One might have hoped that The Other Guys would be the antidote for the pretty poor (though largely successful) Kevin Smith movie, Cop Out, since both films are intentional pisstakes on the 80s buddy cop genre. If you had, you’d be sorely disappointed. Whilst a lot funnier than Smith’s most mainstream film, The Other Guys is very flawed indeed.
We start out with an introduction to the two coolest cops in the precinct, lovingly played by Samuel L. Jackson and Dwayne Johnson. These are the violent, wisecracking guys that would have populated our 80s action movie, though here they crank it up to 11. The ‘other guys’, however – as explained to us by Ice-T’s strangely sincere voice over – are not quite so cool. Will Ferrell plays Allen Gamble, a detective who specialises in accounting fraud, whilst Mark Wahlberg plays Terry Hoitz, the cop who has recently inadvertently become the most hated cop in New York City. Whilst Allen is quite content with his lot, Terry wishes that they could rise above their station to become the coolest cops in the precinct. It’s a mildly postmodern and enjoyably goofy premise, and with the talents of all involved, this flick should have almost made itself. Clearly, it didn’t.
First of all, this is possibly the worst edited film I have ever seen in my life. Take the bombastic opening scene for starters. Even ignoring the fact it’s been decided that the opening titles should accompany a high voltage action scene, this is a consistently disorienting example of poor filmmaking. No consideration has been taken in regards to where the audience is looking in any one frame, nor has any care been taken to ensure the action doesn’t cross the 180 line. Basically, it’s a hodgepodge of shots that don’t match, seemingly created by people who have no idea of how to stage action. Or make movies.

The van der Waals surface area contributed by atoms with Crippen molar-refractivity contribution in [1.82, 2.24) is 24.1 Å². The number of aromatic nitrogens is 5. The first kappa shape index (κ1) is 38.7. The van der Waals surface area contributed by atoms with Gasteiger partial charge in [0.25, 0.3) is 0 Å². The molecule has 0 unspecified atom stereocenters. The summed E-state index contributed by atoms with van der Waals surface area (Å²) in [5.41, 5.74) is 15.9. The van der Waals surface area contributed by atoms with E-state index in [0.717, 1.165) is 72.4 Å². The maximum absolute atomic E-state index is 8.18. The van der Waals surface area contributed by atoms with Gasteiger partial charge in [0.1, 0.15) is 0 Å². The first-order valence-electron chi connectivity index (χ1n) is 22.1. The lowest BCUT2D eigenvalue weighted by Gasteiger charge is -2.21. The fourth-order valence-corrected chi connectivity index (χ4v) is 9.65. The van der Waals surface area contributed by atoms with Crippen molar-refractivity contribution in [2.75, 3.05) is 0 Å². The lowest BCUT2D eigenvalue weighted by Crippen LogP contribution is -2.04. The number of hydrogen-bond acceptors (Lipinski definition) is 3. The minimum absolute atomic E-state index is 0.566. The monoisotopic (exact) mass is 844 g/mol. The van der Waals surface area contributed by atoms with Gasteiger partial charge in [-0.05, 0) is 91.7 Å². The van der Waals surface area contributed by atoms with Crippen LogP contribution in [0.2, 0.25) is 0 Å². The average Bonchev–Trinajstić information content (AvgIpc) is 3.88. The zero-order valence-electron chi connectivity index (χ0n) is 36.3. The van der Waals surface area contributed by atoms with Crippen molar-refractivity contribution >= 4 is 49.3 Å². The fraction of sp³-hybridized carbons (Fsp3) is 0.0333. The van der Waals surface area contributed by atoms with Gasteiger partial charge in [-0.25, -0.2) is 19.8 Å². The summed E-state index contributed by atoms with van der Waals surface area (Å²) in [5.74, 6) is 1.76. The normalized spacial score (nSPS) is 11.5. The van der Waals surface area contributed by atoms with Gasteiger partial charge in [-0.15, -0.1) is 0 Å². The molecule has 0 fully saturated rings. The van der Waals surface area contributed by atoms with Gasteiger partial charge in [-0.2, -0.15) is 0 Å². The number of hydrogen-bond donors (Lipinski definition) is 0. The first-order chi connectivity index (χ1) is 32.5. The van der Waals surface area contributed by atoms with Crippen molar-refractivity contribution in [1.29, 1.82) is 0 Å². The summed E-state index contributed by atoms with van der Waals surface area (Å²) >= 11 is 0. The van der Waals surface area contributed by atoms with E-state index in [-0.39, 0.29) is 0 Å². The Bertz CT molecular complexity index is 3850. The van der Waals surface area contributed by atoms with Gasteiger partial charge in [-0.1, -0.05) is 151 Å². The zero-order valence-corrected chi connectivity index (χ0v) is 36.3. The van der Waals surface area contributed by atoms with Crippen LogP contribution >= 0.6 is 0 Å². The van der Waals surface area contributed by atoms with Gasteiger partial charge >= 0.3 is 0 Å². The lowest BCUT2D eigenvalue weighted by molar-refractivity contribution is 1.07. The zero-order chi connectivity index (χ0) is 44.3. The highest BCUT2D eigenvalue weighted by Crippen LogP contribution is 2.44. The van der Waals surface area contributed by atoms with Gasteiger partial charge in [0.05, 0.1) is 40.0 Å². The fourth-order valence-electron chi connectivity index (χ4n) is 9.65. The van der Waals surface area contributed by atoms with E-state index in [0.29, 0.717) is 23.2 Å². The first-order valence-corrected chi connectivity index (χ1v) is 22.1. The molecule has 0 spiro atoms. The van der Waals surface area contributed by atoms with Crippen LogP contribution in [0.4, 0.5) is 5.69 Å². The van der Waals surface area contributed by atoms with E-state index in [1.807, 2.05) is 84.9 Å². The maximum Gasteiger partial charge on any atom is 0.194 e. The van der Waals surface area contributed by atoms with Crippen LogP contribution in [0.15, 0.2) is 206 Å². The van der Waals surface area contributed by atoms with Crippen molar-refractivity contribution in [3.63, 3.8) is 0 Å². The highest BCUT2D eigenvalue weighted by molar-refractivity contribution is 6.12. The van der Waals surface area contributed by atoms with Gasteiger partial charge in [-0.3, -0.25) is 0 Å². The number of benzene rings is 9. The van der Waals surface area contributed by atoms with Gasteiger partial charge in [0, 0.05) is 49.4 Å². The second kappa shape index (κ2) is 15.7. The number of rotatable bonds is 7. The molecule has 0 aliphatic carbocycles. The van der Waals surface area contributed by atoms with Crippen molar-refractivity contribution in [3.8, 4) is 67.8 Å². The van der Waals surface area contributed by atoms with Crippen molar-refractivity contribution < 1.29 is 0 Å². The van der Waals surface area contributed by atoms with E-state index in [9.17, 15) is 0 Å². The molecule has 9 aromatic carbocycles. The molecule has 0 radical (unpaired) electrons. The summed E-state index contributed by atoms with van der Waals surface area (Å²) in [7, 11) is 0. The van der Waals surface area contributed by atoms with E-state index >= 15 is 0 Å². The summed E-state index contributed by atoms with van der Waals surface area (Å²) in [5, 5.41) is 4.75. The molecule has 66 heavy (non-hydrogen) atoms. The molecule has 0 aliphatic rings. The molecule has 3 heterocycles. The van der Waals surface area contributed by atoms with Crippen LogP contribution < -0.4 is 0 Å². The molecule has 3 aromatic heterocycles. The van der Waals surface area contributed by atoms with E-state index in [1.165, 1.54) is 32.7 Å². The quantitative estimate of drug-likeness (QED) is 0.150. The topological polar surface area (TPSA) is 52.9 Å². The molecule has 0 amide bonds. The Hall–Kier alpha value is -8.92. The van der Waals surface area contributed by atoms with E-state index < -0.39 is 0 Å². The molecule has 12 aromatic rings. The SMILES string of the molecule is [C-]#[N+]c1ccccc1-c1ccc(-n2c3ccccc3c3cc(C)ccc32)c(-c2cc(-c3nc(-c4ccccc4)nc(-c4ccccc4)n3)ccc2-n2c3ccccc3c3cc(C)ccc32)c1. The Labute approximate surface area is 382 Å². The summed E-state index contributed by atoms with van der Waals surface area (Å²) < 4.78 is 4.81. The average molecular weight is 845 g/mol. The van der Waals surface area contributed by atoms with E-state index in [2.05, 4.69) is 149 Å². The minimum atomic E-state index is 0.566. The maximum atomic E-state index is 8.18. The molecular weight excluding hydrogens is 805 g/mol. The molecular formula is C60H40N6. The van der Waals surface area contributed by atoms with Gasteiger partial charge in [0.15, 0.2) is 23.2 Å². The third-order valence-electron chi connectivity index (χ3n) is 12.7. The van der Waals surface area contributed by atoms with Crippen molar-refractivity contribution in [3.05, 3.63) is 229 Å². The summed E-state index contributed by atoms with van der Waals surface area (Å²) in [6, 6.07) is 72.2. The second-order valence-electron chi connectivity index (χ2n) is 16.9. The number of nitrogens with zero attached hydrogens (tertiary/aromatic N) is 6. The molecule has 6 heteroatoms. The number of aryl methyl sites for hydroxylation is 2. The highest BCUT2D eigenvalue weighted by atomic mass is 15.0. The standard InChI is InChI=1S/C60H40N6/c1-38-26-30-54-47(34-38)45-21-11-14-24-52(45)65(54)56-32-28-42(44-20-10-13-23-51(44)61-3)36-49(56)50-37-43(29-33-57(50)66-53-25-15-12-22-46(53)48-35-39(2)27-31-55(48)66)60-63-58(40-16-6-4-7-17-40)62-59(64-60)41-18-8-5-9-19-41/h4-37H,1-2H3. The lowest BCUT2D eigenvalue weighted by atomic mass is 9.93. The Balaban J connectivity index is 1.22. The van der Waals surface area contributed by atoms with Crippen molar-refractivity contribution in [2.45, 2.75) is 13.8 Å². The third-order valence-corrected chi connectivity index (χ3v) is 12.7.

But I was willing to overlook this, considering that The Other Guys is supposed to be a comedy. I figured that maybe the people making the film were more at home with the normal restrictions of a studio than on location and in the digital realm. Wrong again. The pacing consistently cuts around the humour in the worst way possible. In fact, there are only a handful of scenes that are as funny as they should be, as the talents of Ferrell and Wahlberg et al are finally allowed to flourish.
The direction is poor at best. Adam McKay (who also did Ferrell vehicles Step Brothers and Talladega Nights: The Ballad of Ricky Bobby) seems to have no idea what to do with Mark Wahlberg, who regularly shouts his lines for no reason whatsoever. Maybe it was in an attempt to get him away from his regular softly spoken delivery, but this alternative simply doesn’t work. The other performances – even Ferrell’s – seem wildly inconsistent from shot to shot, almost as if they only ever filmed one line at a time then tried to patch them together in postproduction.
Despite The Other Guys being a supreme example of the complete failure of both the technical and methodological aspects of filmmaking, it does manage to amuse. This has to do with the strength of the script. The central concept, not to mention the oddball crime busting plot, certainly brushes with greatness inadvertently every now and again, even if the filmmakers were seemingly trying their hardest to disguise it.
The end result is a comedy featuring irregularly scattered laughs entwined in a central plot that actually gets rather confusing. Ferrell is hilarious, as are supporting turns from Michael Keaton, Eva Mendes and Steve Coogan, but it isn’t enough to save this mess. Even the end credit graphics, detailing figures from the global financial crisis and subsequent bailout, couldn’t redeem The Other Guys. Whilst it’s great to see such subversive information sneak into a mainstream Hollywood comedy, it simply seemed out of place.Rating: